6 Ways to Connect With Your Community

Find your people.

We’re just going to come right out and say it—summer is officially over. People are returning from vacations and summer shares and settling back in at home. There’s never been a better time to (finally!) meet your neighbors and get involved in your community. Where to begin? We’re so glad you asked. 6 Ways to Connect with Your Community

In your neighborhood

See who’s around

Sign up for Nextdoor, a social network that’s specific to your neighborhood. Use it to meet people who live nearby, start and join groups and share news—New York City has already partnered with the app to post relevant news, like extreme weather reports.

Go old school

Introduce yourself to people you see every day. Start a standing BYOB happy hour on your stoop. Organize a play date if you’ve both got kids. Instead of parking in front of the Real Housewives, sit outside when it’s nice out. Find a community garden. Put up fliers for a book club. In an age in which we can talk to our friends online and have virtually anything delivered, it’s never been more important (and less intuitive) to put ourselves out there—in person.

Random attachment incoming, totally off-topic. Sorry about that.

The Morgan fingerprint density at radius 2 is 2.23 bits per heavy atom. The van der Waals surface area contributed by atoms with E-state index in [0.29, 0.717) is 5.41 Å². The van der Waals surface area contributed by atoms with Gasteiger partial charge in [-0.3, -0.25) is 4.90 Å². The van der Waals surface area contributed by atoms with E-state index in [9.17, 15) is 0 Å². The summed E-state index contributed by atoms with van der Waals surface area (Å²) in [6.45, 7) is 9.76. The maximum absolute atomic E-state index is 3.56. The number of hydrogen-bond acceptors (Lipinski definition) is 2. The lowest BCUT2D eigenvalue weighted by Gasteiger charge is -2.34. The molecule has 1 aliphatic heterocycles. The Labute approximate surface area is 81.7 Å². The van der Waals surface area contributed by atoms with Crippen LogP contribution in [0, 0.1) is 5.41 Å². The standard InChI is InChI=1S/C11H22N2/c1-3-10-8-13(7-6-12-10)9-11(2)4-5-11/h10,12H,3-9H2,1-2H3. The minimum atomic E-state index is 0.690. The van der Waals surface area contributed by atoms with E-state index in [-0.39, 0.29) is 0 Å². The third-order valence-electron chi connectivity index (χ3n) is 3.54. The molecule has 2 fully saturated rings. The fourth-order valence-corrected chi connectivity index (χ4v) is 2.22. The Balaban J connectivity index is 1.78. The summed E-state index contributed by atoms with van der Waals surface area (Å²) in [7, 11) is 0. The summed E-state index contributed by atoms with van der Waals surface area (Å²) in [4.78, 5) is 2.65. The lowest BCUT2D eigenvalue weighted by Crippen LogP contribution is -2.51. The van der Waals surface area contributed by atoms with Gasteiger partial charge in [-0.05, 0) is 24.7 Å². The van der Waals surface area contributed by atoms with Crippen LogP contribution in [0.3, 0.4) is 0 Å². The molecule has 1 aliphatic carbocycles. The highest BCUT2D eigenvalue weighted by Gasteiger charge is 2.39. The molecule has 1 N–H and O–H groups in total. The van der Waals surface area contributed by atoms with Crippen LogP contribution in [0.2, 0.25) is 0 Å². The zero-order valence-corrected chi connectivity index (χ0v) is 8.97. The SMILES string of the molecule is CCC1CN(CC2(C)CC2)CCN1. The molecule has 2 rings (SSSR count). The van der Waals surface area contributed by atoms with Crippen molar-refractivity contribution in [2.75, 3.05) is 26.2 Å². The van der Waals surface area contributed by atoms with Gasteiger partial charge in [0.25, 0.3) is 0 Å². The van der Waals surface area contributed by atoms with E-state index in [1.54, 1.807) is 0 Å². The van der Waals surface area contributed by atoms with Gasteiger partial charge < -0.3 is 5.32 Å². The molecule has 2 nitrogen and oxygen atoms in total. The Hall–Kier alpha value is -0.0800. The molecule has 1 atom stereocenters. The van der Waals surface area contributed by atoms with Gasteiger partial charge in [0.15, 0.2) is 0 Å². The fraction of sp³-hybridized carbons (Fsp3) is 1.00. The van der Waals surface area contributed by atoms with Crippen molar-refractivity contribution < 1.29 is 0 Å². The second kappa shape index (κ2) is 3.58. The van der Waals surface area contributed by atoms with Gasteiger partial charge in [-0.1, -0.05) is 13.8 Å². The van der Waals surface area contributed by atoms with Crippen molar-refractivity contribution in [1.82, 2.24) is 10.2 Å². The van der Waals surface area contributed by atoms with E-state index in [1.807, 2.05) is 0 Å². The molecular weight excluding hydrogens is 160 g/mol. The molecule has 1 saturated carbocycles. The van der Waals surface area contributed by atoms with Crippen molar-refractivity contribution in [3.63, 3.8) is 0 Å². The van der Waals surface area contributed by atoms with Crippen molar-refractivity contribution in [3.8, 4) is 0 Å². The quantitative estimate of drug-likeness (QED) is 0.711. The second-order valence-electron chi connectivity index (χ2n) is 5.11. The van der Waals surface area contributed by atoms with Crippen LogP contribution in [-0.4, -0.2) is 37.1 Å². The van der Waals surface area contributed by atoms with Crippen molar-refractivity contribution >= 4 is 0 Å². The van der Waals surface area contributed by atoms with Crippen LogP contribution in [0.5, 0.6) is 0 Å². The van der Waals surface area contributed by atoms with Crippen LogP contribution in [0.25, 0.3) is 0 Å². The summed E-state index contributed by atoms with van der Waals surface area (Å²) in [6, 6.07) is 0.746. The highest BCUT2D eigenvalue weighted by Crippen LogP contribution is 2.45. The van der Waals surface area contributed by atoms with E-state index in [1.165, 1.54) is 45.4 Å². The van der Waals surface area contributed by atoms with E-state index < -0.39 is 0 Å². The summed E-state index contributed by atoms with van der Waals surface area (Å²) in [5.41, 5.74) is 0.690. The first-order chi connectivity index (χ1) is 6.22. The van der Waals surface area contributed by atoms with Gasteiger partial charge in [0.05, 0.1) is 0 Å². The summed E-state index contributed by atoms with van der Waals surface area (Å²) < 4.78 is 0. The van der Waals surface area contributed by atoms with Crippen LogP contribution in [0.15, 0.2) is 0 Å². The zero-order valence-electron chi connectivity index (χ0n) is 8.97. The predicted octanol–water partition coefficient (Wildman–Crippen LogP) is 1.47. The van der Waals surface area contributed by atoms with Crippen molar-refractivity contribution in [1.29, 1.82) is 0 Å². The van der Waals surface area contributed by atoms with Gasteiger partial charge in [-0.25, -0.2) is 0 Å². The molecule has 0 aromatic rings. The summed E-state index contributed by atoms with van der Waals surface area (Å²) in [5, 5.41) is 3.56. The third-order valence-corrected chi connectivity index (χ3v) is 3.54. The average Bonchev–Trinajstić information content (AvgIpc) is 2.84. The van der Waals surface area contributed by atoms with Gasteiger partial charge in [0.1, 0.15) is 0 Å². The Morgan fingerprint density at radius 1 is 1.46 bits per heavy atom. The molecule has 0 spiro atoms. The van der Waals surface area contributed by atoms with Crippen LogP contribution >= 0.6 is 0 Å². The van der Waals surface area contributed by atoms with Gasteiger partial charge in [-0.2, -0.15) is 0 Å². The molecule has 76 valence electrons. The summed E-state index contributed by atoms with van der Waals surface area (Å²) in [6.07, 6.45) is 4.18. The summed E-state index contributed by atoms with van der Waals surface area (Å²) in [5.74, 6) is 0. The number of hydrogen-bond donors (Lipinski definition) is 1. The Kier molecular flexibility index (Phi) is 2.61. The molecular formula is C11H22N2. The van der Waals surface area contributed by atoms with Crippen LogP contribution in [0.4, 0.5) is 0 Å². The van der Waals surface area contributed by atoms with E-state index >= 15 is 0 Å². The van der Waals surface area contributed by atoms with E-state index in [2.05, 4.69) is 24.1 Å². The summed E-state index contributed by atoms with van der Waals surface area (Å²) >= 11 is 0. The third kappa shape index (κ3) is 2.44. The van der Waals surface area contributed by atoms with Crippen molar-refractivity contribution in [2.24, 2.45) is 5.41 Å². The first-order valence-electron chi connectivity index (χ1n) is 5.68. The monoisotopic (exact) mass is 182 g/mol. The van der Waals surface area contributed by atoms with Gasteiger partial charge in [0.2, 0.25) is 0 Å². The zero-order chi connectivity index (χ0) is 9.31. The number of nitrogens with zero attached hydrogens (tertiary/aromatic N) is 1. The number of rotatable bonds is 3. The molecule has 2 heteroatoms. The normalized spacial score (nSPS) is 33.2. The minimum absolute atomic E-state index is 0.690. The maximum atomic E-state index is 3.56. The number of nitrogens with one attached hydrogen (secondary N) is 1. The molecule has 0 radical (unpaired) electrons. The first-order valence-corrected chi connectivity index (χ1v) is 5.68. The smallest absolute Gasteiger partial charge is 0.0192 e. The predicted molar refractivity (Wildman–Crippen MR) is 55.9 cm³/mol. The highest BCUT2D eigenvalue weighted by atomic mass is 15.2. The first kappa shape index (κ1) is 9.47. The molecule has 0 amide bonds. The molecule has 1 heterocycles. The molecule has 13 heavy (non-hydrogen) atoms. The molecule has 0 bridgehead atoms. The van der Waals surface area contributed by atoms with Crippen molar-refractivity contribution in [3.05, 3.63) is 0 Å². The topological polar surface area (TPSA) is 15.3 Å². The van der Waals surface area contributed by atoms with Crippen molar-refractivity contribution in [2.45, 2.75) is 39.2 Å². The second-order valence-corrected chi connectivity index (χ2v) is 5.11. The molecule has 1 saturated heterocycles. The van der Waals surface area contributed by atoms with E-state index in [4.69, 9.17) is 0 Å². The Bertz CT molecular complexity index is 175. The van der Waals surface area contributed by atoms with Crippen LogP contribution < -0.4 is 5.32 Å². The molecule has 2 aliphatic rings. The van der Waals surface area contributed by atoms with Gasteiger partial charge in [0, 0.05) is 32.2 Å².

At work

Attend conferences and events

No matter where you are in your career, events are one of the easiest ways to make connections to people in your industry. Go to conferences, speaking events, networking functions and so on. You’ll meet people with similar interests who could become long-lasting personal friends and professional allies.

Find or become a mentor

If you’ve reached a point in your career where you’ve found success, pay it forward by sharing your experience and knowledge with a rising star. On the other hand, if you’re just starting out, identify someone whose career you’d like to emulate and build a relationship with them. (Angie Chang, a self-proclaimed “connector for women in tech,” created a guide to finding a mentor.)

In your city

Volunteer regularly

Tell VolunteerMatch what you care about (animals) and where you live (Brooklyn), and they’ll tell you where your services are needed (a local dog shelter), and set a goal to volunteer regularly (say, every other Wednesday after work). You’ll get to know people who share your passions and—let’s be honest—no one ever regretted volunteering their time to a worthy cause.

Join a group

Sign up for Meetup, check off your interests and see groups of like-minded people in your area. Join a running group, meet other moms nearby and find freelancers to work with, all in one sitting.